Sunday, June 9, 2013

Housewife Hacks: 22 Uses for Dryer Sheets

So, on my big trip to China, which I promise to post about, I'd heard that if you stuff a few Downy Sheets into your luggage, it will help keep your clothes smelling fresh and would also help the clothes be a bit more bug resistant.

1) Keep clothes smelling fresh while traveling or back backing.  This worked very well for me.  I threw a few sheets in my main pack area and put a sheet in each of my shoes.  I also brought extra.  If you have any little campers getting ready to go on a multi-night trek, this could help.  Also works well in traditional luggage.

2) In shoes.  I did notice that when I put the sheets in my shoes on my trip, the odar was eliminated.  I'm going to start doing that with my exerzise shoes.

3) In storage.  Similar concept to above.  If you store your winter clothes during the summer, throwing a few dryer sheets in with them will help combat the storage smell.  Don't stop at clothes.  Luggage, sporting goods, picnic supplies, all sorts of things could benefit from a little dryer sheet TLC.

4) Repel bugs.  This is not a replacement for insect repellent, but as a secondary protection, stuff a dryer sheet in your pocket.  The bugs dislike the smell.  Paired with number two, it can help protect your clothes.

5) Repel rodents.  Apparently rodents don't like this smell either so you can put a few sheets in areas that you might have rodent problems like your basement, garage, etc.  If you find a hole that the mice have been using, stuff it with one of these.

6) Car smell.  Place a few under your car seat cushions.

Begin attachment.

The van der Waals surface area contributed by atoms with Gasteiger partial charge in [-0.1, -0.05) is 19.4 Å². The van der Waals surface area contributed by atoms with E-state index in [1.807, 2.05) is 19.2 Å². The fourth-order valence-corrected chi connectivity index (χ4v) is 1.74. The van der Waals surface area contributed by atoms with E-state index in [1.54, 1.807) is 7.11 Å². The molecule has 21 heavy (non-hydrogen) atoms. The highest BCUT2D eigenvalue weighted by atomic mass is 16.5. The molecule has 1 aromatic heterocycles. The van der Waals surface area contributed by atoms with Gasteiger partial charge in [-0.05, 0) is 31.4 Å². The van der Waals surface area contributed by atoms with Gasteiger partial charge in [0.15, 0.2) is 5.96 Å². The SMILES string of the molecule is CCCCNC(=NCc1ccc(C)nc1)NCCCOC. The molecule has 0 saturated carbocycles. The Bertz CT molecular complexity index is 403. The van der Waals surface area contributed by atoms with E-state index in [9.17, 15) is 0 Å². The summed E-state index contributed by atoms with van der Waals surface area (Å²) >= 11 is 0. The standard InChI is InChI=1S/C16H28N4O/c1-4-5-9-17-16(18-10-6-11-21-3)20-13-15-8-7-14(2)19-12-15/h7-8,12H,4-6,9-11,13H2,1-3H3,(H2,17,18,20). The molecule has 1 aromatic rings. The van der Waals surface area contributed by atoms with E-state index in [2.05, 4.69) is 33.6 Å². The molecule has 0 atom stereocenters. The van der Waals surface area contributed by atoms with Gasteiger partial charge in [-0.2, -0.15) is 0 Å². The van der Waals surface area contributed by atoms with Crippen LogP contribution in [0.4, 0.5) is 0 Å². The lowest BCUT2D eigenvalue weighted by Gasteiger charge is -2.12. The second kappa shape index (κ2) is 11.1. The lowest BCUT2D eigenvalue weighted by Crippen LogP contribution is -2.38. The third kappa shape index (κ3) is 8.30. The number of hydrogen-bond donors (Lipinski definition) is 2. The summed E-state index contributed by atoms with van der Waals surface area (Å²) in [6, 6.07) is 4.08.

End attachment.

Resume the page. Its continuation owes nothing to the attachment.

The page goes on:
7) De-stink litter box.  Tape a dryer sheet near the litter box to combat the smell.

8) Combat wet dog smell.  When your soggy pouch comes in from the rain, wipe him down with a dryer sheet.

9) Fresh smell throughout the home.  Tape a sheet to your HVAC vent to blast nice smelling air throughout your home.  Be careful and make sure to secure it very well.  You can also tape one to the top of your ceiling fan for it to circulate throughout your room.

10) Replacement for tack cloth.  At the end of a wood project, you use tack cloth to pick up all the saw dust. A dryer sheet is a much cheaper alternative.

11) Keep photo albums from garnering that musty book smell.  Put a dryer sheet between the pages.  It's secondary use can be a book mark.

While the manufactures recommend throwing away your dryer sheets after each use, these ideas can be done with either new or used sheets:

12) Reduce static cling.  While part of their main purpose is to help with static cling while stuff is in the dryer, it can also help outside the dryer.  Rub down clingy skirts, dresses or even hair!

13) Mixed media in art projects.  Add a little texture to your next project.

14) Cleaning paint brushes.  Throw a dryer sheet in a glass/container of hot water then plunk in your paint brushes.  Let them sit for about fifteen minutes then rinse them off.  Wiping them down with another dryer sheet before the final rinse will help keep the bristles soft.

15) Cleaning baked on grime in pots or casserole dishes.  After you've tried a little bit and all that's left is the tough part, fill the pot or dish with warm water, throw in a couple dryer sheets, put on the lid and let soak overnight.

16) Clean up pet hair.  If you can't find your lint brush, a dryer sheets makes a decent alternative.

17) Tidy up the laundry room.  Once you finish your load, take that dryer sheet and rub down the inside of the washer and dryer, the lint trap and even spilled detergent.  Viola! Nice and tidy...or bouncy...

18) Clean computer or TV monitors.  The dust and static electricity will both disappear.

19) Dust.  Use this to wipe off dust from hard to reach places.  The residue will also help keep dust from sticking in the future (newer sheets will be even better for that).

20) Non-stick coating on sewing thread.  Don't you hate when your thread gets all tangled?  After you thread your needle, run it through the sheet and as you sew, you'll be coating your thread with an invisible layer of magic.

21) Car/Motorcycle. Polish the chrome on your car or motorcycle.